There's a star, man, waiting in the sky. It's likely to have eaten a planet in recent times.
A look inside the Kitty Hawk Flyer, a new flying car from the firm backed by Google's Larry Page.
Check your OEMs for patches
In case you missed it, Chipzilla has gone public with more patches for the Intel Management Engine.…
Artificial intelligence, meet the real deal.
Cloud and security big winners in Q2 while Cognitive sags
IBM is touting the growth in its "strategic imperatives" business lineup with helping its revenues once again gain over the year-ago quarter.…
Ford hopes the Edge ST will compete with the performance crossovers from Europe, and is charging accordingly.
Is Luke Skywalker set to make an appearance in Episode IX, or is it just a certain item of his clothing?
The social network has been accused of helping to spur violence in Myanmar, Sri Lanka and India.
Techie sues ex-bosses, claims their AI avatar tech was faked – and he was allegedly beaten up after crying foul
Punch up at Cali startup
An engineer is suing Pinscreen, a startup that supposedly uses AI to generate cartoon avatars of people, claiming he was illegally fired and assaulted after confronting the CEO about its allegedly faked technology.…
As if people's on-road habits didn't frighten us enough...
This is how people did their jobs before having all the answers at the tips of their fingers.
NHTSA agreed with some, but not all the recommendations the DOT's Inspector General offered.
Chinese broker faces prison, if he's ever found in Uncle Sam's jurisdiction and convicted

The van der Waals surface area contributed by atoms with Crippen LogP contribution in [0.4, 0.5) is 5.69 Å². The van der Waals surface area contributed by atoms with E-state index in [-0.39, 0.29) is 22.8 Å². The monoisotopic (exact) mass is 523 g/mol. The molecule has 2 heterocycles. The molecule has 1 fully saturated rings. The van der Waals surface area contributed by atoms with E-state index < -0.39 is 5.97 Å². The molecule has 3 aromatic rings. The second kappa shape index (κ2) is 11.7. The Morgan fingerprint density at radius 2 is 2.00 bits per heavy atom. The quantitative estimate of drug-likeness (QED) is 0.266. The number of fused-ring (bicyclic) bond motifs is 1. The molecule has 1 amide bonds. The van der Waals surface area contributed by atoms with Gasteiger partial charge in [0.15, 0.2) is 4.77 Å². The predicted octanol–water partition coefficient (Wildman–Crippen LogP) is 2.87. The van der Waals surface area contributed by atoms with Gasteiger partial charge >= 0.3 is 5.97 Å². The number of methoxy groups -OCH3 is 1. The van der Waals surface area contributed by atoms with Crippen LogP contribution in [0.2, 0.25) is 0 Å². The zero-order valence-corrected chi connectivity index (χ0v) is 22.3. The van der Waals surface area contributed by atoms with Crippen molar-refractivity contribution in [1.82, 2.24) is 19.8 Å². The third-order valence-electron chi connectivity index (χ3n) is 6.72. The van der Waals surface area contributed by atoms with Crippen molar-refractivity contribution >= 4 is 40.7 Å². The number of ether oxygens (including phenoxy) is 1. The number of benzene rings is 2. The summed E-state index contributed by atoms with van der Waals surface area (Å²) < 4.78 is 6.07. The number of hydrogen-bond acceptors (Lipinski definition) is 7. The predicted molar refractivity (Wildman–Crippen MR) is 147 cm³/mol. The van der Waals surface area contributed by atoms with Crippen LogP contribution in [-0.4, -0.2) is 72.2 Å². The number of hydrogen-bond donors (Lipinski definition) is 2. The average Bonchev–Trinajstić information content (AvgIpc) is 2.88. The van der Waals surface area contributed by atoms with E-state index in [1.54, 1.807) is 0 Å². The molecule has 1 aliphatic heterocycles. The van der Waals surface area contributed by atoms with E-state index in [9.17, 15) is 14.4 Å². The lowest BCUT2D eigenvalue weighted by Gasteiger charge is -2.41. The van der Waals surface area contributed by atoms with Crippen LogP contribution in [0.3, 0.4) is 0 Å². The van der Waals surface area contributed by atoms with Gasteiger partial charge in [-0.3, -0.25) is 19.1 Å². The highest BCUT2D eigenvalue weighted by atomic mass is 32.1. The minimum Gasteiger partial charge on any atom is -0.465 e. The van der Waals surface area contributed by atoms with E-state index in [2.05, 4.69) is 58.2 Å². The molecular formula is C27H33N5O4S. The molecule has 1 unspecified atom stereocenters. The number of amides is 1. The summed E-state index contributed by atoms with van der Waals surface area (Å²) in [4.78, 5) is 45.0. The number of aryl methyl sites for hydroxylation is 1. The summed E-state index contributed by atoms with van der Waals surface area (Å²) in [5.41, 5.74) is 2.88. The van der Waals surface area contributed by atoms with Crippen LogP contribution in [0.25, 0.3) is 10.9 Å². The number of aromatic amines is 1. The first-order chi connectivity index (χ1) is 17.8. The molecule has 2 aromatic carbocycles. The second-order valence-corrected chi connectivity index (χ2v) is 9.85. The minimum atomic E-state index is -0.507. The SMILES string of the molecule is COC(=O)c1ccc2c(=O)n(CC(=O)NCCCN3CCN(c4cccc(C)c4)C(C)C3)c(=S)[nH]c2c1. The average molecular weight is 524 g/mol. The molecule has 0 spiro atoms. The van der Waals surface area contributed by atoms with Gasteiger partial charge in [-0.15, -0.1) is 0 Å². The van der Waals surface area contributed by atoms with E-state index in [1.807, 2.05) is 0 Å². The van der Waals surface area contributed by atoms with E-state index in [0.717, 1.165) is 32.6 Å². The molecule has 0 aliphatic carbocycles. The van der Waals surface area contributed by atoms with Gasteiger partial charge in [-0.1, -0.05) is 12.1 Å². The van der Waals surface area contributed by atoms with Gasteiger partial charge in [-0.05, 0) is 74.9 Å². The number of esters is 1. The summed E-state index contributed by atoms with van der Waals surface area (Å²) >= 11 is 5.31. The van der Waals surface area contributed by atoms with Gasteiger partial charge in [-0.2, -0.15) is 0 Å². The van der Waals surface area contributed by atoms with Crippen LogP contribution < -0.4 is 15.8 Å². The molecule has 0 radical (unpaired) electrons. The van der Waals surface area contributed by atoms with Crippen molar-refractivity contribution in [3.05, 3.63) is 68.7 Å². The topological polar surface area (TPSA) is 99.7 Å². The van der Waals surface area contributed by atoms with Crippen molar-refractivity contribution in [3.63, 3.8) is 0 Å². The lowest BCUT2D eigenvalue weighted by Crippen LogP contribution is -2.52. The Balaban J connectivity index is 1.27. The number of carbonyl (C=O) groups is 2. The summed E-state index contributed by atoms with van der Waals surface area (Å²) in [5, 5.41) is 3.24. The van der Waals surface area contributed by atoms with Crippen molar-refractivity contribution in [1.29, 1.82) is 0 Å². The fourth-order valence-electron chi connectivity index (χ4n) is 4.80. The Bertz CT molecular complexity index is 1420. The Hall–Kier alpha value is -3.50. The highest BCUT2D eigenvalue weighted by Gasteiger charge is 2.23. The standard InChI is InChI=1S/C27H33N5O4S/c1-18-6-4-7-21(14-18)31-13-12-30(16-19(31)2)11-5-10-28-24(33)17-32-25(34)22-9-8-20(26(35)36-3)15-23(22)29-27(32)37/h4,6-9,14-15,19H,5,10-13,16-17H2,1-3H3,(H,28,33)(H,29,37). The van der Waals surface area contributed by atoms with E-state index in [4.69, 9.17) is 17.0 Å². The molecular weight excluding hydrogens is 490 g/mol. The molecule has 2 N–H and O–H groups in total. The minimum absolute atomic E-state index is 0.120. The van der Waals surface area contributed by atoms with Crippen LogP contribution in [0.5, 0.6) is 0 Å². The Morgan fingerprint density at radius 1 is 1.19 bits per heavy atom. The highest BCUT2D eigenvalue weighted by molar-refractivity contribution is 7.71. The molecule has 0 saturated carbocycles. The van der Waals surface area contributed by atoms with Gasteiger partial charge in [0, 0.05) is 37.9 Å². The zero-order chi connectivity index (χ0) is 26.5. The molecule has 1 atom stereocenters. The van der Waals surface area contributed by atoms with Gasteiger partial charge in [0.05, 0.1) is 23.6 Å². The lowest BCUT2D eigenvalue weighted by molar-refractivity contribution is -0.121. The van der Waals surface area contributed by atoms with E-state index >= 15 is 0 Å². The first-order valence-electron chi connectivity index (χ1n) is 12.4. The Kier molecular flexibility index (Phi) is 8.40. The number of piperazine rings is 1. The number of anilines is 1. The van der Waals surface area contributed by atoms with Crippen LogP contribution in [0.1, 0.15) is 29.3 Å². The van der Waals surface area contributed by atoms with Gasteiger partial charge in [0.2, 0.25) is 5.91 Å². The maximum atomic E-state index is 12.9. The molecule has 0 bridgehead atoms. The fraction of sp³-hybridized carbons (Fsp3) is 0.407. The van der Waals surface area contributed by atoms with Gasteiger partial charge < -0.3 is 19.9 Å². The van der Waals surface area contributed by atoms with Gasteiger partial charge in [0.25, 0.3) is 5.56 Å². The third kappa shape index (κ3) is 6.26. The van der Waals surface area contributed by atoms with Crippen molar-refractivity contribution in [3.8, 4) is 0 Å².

A Chinese investor has been charged in America with insider trading after allegedly using Lattice Semiconductor secrets to turn a massive profit on Wall Street.…
You can be one of 10 lucky winners who will receive a roadside assistance kit for your vehicle, perfect for emergencies. This giveaway ends July 31, 2018.
San Diego Comic-Con 2018 is starting today. Check out the show floor.
"I personally find Holocaust denial deeply offensive," Facebook's CEO said.
Samsung's next big phone will go head-to-head with the 2018 iPhone.
Commentary: Never before has a console fit so seamlessly into the world as we now know it. That's why I'm pretty much exclusively playing my video games on the Nintendo Switch.
Chemistry is a sort of applied physics, with the behavior of electrons and their orbitals dictating a set of rules for which reactions can take place and what products will remain stable. At a very rough level, the basics of these rules are simple enough that experienced chemists can keep them all in their brain and intuit how to fit together pieces in a way that ultimately produces the starting material they want. Unfortunately, there are some parts of the chemical landscape that we don't have much experience with, and strange things sometimes happen when intuition meets a reaction flask. This is why some critical drugs still have to be purified from biological sources.
It's possible to get more precise than intuition, but that generally requires full quantum-level simulations run on a cluster, and even these don't always capture some of the quirks that come about because of things like choice of solvents and reaction temperatures or the presence of minor contaminants.
But improvements in AI have led to a number of impressive demonstrations of its use in chemistry. And it's easy to see why this works; AIs can figure out their own rules, without the same constraints traditionally imparted by a chemistry education. Now, a team at Glasgow University has paired a machine-learning system with a robot that can run and analyze its own chemical reaction. The result is a system that can figure out every reaction that's possible from a given set of starting materials.
Under Armour's new Engineered by JBL rugged on-ear wireless sport headphones are finally available almost a year after they were first announced. Was it worth the wait?